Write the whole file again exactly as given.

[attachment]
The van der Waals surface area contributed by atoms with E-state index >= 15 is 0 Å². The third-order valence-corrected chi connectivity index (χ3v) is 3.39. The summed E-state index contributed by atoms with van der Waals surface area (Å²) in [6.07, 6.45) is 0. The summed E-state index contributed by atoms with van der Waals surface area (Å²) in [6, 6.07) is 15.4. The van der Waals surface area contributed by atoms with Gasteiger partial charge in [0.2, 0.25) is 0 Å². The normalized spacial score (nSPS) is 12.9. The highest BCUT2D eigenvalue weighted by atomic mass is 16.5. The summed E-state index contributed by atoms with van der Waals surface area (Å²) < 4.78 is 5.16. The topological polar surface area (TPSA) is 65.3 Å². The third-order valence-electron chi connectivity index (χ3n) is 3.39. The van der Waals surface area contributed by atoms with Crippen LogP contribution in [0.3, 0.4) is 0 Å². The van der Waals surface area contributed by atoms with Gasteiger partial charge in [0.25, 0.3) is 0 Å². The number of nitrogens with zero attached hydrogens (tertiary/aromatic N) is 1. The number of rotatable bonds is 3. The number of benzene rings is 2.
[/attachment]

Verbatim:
The van der Waals surface area contributed by atoms with E-state index >= 15 is 0 Å². The third-order valence-corrected chi connectivity index (χ3v) is 3.39. The summed E-state index contributed by atoms with van der Waals surface area (Å²) in [6.07, 6.45) is 0. The summed E-state index contributed by atoms with van der Waals surface area (Å²) in [6, 6.07) is 15.4. The van der Waals surface area contributed by atoms with Gasteiger partial charge in [0.2, 0.25) is 0 Å². The normalized spacial score (nSPS) is 12.9. The highest BCUT2D eigenvalue weighted by atomic mass is 16.5. The summed E-state index contributed by atoms with van der Waals surface area (Å²) < 4.78 is 5.16. The topological polar surface area (TPSA) is 65.3 Å². The third-order valence-electron chi connectivity index (χ3n) is 3.39. The van der Waals surface area contributed by atoms with Crippen LogP contribution in [0.3, 0.4) is 0 Å². The van der Waals surface area contributed by atoms with Gasteiger partial charge in [0.25, 0.3) is 0 Å². The number of nitrogens with zero attached hydrogens (tertiary/aromatic N) is 1. The number of rotatable bonds is 3. The number of benzene rings is 2.